DeKorn, Philip 8/4/1922 – 9/6/2019 Grand Rapids Philip Eugene DeKorn was born in the community of Fairview in Grand Rapids, Michigan on August 4, 1922, the son of Joseph Peter and Christina (Blandford) DeKorn. He passed away September 6, 2019 at the age of 97. Philip attended and graduated from Fairview School, Union High School and Grand Rapids Junior College. On August 28, 1942, he enlisted in the US Navy during World War II. He took naval training at the US Naval Center, Great Lakes, IL and US Radar School at Virginia Beach, VA. He was then assigned to the USS Uhlmann (DD607) and served as a radar operator in CIC (Combat Information Center) until the end of World War II. CIC had direct radio and radar communication with other US Third Fleet ships. After World War II, he completed his college education and graduated from the University of Michigan School of Business Administration in 1950. He then worked as a sales representative for the Mennen Company and Revere Copper and Brass Inc. On January 5, 1968, Phil married Marianne Haadsma and they were together for almost 50 years. Marianne passed away October 2, 2017. Phil was also predeceased by his older brother, Richard B. DeKorn, who passed away on June 20, 2004. Phil is survived by his brother-in-law Roger Haadsma, his nieces and nephews and their families: Gayle (Jay) Polverelli, Jim (Luanne) Haadsma, Luanne (Larry) Dewey, Mari Dawley, Gail Sherry, Sue (Kjell) Haadsma-Svensson, Bob (Jen) Haadsma, Ken (Judy) Glupker, and Kathy (Ken) Basoff. The family would like to thank Theresa Johnson for all the special care she gave Phil throughout his final years. The family would also like to thank Gloria from Kindred Hospice for her caring work. The family will greet relatives and friends Monday, September 9, 2019 at the Stegenga Funeral Chapel, 1601 Post Dr. NE from 11:00 a.m. until 12:00 noon. Funeral services will follow at 12:00. Inurnment will be at Rosedale Memorial Park. Memorials can be made to the General Fund at First Reformed Church, Holland Michigan or Kindred Hospice, Grand Rapids. To share a photo, memory and sign the online guestbook please visit www.stegengafuneralchapel.com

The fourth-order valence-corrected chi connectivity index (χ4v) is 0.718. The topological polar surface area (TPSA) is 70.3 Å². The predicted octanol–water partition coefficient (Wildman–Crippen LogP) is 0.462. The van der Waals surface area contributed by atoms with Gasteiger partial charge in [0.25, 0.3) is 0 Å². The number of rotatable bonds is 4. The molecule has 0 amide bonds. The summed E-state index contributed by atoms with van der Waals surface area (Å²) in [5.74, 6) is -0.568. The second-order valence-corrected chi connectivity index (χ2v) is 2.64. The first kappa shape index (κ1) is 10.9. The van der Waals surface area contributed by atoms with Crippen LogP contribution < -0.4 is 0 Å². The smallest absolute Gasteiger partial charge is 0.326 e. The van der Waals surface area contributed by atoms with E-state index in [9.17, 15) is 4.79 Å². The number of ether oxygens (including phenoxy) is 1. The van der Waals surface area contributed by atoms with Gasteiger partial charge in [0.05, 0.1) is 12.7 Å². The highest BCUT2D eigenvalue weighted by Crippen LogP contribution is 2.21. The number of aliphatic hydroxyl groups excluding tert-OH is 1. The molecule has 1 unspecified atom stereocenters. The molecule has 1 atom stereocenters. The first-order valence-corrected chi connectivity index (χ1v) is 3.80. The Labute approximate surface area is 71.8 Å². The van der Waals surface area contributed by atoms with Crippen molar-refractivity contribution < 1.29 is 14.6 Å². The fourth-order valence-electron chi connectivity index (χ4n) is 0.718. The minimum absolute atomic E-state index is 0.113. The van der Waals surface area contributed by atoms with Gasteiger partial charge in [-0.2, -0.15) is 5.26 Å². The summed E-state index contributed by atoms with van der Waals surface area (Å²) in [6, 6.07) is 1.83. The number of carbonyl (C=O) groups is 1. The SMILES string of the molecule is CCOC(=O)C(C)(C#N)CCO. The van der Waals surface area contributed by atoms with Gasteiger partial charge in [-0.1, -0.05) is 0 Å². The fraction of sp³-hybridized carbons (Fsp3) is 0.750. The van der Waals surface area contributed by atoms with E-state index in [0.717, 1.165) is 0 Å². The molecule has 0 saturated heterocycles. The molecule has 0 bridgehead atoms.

Published in Grand Rapids Press on Sept. 8, 2019

Like his father before him, Phil graduated from the University of Michigan. Although he never had children, Phil still had a close family through the members of his wife Marianne’s family and through his brother Richard’s family.

Rest in peace, Philip Eugene DeKorn. Thank you for your service, sir.

Phil DeKorn at the plaque for the Kalamazoo State Hospital water tower built by his grandfather Richard DeKorn

###

As a side note, you can see that two of Phil’s nieces are named Luanne, spelling it correctly as I do . . . .